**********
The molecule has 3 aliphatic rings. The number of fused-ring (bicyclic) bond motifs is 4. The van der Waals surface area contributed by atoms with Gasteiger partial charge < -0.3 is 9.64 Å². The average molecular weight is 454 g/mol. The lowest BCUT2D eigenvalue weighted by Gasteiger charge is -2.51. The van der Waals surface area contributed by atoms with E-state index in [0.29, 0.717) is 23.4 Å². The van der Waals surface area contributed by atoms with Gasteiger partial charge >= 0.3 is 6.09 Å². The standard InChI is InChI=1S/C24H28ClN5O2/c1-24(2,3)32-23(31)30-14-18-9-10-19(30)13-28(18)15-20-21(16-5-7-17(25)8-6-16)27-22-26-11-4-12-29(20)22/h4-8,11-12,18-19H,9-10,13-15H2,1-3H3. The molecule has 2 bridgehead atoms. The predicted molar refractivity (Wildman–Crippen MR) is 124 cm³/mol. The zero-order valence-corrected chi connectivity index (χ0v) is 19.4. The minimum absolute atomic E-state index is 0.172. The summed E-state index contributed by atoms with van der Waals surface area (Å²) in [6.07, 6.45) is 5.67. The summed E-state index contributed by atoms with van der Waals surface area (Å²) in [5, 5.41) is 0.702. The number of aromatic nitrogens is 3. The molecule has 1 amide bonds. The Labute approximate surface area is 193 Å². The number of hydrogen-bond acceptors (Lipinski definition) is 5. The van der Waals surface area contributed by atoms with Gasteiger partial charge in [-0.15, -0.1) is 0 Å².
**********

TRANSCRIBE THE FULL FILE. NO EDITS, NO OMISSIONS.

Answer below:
The molecule has 3 aliphatic rings. The number of fused-ring (bicyclic) bond motifs is 4. The van der Waals surface area contributed by atoms with Gasteiger partial charge < -0.3 is 9.64 Å². The average molecular weight is 454 g/mol. The lowest BCUT2D eigenvalue weighted by Gasteiger charge is -2.51. The van der Waals surface area contributed by atoms with E-state index in [0.29, 0.717) is 23.4 Å². The van der Waals surface area contributed by atoms with Gasteiger partial charge >= 0.3 is 6.09 Å². The standard InChI is InChI=1S/C24H28ClN5O2/c1-24(2,3)32-23(31)30-14-18-9-10-19(30)13-28(18)15-20-21(16-5-7-17(25)8-6-16)27-22-26-11-4-12-29(20)22/h4-8,11-12,18-19H,9-10,13-15H2,1-3H3. The molecule has 2 bridgehead atoms. The predicted molar refractivity (Wildman–Crippen MR) is 124 cm³/mol. The zero-order valence-corrected chi connectivity index (χ0v) is 19.4. The minimum absolute atomic E-state index is 0.172. The summed E-state index contributed by atoms with van der Waals surface area (Å²) in [6.07, 6.45) is 5.67. The summed E-state index contributed by atoms with van der Waals surface area (Å²) in [5, 5.41) is 0.702. The number of aromatic nitrogens is 3. The molecule has 1 amide bonds. The Labute approximate surface area is 193 Å². The number of hydrogen-bond acceptors (Lipinski definition) is 5. The van der Waals surface area contributed by atoms with Gasteiger partial charge in [-0.15, -0.1) is 0 Å².